We specialise in accessibility

We create documents that are easy to read and websites that are easy to use

You know accessibility is something you should be doing, but you may not be so sure why, or how, to go about it.

Maybe you’re not sure if it’s worth the investment of time or resources.

Read more about accessibility

Easy Read is sometimes called Easy English or simple English.

The Easy Read format presents information in a way that is very easy to understand. In its simplest form, it uses images to support text, large font sizes and plenty of white space. Easy Read is currently used extensively for audiences with disability. However, it is also becoming more widely used for audiences with low literacy levels or where English is an additional language.

Read more about Easy Read

Literacy is the ability to understand, evaluate, use and engage with written texts to take part in society, reach goals, and develop knowledge and potential.

Did you know that, in Australia today, over 40% of adults have a literacy level below what is considered enough to get by in everyday life?

Read more about Australian literacy levels

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18.5% of the Australian population has a disability – that's 4.25 million people.

More than 40% of adults in Australia have very low levels of literacy.

44% of people have very low levels of computer skills.

Source: The Australian Bureau of Statistics

Latest news

How to make video content accessible for people with visual impairment

6 October 2022

Illustration of a modern computer with a video player on the screen.Videos are a great communication tool…if you can see. For people with a visual impairment there can be missed content or the inability to change volume or stop a video from auto playing on a website. As a screen reader user, our Inclusion Advisor David knows firsthand how frustrating video content can be if it’s not accessible.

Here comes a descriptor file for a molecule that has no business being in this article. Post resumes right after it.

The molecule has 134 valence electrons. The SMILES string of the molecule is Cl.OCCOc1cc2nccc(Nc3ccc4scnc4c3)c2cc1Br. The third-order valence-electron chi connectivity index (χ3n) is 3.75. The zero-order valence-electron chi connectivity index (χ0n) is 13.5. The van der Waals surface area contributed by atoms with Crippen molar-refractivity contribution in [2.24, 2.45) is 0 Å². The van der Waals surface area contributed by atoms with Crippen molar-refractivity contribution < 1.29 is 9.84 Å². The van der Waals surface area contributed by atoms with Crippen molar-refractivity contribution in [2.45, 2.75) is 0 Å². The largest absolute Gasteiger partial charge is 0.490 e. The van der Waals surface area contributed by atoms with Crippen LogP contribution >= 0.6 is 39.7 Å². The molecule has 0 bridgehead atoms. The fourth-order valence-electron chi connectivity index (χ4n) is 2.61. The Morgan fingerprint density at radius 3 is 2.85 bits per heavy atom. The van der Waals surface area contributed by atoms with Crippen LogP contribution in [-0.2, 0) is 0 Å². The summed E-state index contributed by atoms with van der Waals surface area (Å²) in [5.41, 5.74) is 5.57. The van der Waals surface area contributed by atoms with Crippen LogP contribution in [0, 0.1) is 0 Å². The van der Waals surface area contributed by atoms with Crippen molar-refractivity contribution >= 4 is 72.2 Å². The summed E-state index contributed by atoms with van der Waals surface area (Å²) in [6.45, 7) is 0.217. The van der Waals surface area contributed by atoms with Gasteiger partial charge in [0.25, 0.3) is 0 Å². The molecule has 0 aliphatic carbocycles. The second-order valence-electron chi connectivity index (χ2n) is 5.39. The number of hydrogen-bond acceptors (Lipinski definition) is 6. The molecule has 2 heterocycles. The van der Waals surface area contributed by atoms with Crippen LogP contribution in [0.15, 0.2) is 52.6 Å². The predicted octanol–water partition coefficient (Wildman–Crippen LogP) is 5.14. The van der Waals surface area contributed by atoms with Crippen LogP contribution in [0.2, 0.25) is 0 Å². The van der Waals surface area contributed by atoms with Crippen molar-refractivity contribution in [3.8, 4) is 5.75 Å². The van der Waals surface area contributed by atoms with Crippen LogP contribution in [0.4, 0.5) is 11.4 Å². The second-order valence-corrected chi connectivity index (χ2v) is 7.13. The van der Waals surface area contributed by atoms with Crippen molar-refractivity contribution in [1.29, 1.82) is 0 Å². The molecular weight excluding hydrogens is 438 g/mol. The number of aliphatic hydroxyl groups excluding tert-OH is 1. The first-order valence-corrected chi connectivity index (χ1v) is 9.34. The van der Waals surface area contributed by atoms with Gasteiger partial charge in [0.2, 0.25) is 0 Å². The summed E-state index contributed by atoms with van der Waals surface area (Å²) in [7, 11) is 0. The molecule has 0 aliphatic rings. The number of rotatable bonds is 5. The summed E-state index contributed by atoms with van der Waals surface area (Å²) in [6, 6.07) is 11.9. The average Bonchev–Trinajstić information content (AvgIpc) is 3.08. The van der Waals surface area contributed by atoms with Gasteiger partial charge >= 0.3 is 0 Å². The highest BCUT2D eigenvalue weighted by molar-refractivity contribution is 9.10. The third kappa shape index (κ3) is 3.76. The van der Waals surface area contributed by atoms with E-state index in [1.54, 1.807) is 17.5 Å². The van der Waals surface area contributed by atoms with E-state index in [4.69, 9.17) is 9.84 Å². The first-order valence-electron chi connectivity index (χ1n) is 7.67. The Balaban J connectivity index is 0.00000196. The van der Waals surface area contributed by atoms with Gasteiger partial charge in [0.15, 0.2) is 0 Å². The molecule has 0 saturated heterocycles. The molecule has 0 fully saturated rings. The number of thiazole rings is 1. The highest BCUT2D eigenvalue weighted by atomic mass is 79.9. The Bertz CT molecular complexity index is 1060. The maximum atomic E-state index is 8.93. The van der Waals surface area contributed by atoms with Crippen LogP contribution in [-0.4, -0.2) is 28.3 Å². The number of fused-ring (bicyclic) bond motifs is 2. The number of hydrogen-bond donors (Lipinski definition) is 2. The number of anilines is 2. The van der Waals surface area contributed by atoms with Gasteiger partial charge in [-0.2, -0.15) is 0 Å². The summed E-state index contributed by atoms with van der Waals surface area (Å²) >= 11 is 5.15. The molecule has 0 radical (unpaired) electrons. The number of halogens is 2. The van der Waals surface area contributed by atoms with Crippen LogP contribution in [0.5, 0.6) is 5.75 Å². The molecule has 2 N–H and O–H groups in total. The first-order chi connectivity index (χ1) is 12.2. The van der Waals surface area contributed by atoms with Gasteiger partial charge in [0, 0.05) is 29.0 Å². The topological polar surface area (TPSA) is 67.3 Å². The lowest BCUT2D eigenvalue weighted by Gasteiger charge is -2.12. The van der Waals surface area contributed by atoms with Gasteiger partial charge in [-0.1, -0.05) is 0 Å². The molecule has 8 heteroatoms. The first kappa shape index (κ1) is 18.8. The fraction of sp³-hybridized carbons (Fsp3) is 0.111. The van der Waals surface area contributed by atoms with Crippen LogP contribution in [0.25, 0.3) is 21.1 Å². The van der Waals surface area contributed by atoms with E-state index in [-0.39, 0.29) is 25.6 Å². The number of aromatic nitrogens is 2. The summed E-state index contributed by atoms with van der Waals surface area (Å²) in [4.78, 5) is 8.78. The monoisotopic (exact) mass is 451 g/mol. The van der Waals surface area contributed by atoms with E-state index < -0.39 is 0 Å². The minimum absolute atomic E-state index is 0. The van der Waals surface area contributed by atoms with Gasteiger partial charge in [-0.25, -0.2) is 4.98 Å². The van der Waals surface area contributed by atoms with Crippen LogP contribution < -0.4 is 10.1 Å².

Read David’s top three tips for making video content accessible

The importance of recognising Auslan as a first language

13 September 2022

A common myth is that all Deaf or hard of hearing people speak English as their first language. However, many people use Auslan as theirA man and woman are sitting on a couch facing each other. They are communicating using sign language. first, or preferred, language. What does this mean in a practical sense when you're planning accessible communications for the Deaf or hard of hearing community?

Read about Auslan interpreting, captions and how to get started in this area of accessibility in our article

AFL Wheelchair – the other Grand Final

23 August 2022

Unlike many other sports that have been adapted for people with disability, AFL Wheelchair is truly inclusive in that both people with, and without, disability are encouraged to take part. As we get closer to the traditional AFL Grand Final this September, take a moment to learn about the other side of a sport that is truly for everyone.

Read more about AFL Wheelchair in our article